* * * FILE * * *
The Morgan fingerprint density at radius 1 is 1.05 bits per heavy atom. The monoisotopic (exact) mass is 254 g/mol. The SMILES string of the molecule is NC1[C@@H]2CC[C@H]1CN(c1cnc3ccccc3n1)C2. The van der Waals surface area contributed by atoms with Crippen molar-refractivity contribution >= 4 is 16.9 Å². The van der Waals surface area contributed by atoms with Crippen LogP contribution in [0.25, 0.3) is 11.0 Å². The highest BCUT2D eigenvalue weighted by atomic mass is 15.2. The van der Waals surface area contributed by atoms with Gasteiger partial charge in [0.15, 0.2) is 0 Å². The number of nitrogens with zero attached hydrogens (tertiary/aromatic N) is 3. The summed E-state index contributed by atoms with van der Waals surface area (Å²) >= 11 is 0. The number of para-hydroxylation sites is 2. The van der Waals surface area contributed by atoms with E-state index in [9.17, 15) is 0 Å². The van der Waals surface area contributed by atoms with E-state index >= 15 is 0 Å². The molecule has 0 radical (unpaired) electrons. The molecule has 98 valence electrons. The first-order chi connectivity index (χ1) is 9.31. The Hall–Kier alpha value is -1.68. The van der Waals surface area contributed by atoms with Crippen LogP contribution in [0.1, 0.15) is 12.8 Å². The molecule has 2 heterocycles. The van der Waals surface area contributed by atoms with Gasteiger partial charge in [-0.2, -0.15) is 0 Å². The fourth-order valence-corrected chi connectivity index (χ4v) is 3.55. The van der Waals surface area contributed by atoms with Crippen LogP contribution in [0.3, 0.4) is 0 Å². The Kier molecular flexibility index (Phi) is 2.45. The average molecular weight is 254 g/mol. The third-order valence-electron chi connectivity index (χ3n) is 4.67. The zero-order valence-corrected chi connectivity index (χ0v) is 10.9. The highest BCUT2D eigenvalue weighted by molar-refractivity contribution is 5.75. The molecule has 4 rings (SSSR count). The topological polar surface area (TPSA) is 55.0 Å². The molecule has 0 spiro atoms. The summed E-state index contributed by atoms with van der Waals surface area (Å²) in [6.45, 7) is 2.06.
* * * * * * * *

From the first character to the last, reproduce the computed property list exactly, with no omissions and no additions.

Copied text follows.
The Morgan fingerprint density at radius 1 is 1.05 bits per heavy atom. The monoisotopic (exact) mass is 254 g/mol. The SMILES string of the molecule is NC1[C@@H]2CC[C@H]1CN(c1cnc3ccccc3n1)C2. The van der Waals surface area contributed by atoms with Crippen molar-refractivity contribution >= 4 is 16.9 Å². The van der Waals surface area contributed by atoms with Crippen LogP contribution in [0.25, 0.3) is 11.0 Å². The highest BCUT2D eigenvalue weighted by atomic mass is 15.2. The van der Waals surface area contributed by atoms with Gasteiger partial charge in [0.15, 0.2) is 0 Å². The number of nitrogens with zero attached hydrogens (tertiary/aromatic N) is 3. The summed E-state index contributed by atoms with van der Waals surface area (Å²) >= 11 is 0. The number of para-hydroxylation sites is 2. The van der Waals surface area contributed by atoms with E-state index in [9.17, 15) is 0 Å². The van der Waals surface area contributed by atoms with E-state index >= 15 is 0 Å². The molecule has 0 radical (unpaired) electrons. The molecule has 98 valence electrons. The first-order chi connectivity index (χ1) is 9.31. The Hall–Kier alpha value is -1.68. The van der Waals surface area contributed by atoms with Crippen LogP contribution in [0.1, 0.15) is 12.8 Å². The molecule has 2 heterocycles. The van der Waals surface area contributed by atoms with Gasteiger partial charge in [-0.2, -0.15) is 0 Å². The fourth-order valence-corrected chi connectivity index (χ4v) is 3.55. The van der Waals surface area contributed by atoms with Crippen LogP contribution in [0.3, 0.4) is 0 Å². The Kier molecular flexibility index (Phi) is 2.45. The average molecular weight is 254 g/mol. The third-order valence-electron chi connectivity index (χ3n) is 4.67. The zero-order valence-corrected chi connectivity index (χ0v) is 10.9. The highest BCUT2D eigenvalue weighted by molar-refractivity contribution is 5.75. The molecule has 4 rings (SSSR count). The topological polar surface area (TPSA) is 55.0 Å². The molecule has 0 spiro atoms. The summed E-state index contributed by atoms with van der Waals surface area (Å²) in [6.45, 7) is 2.06.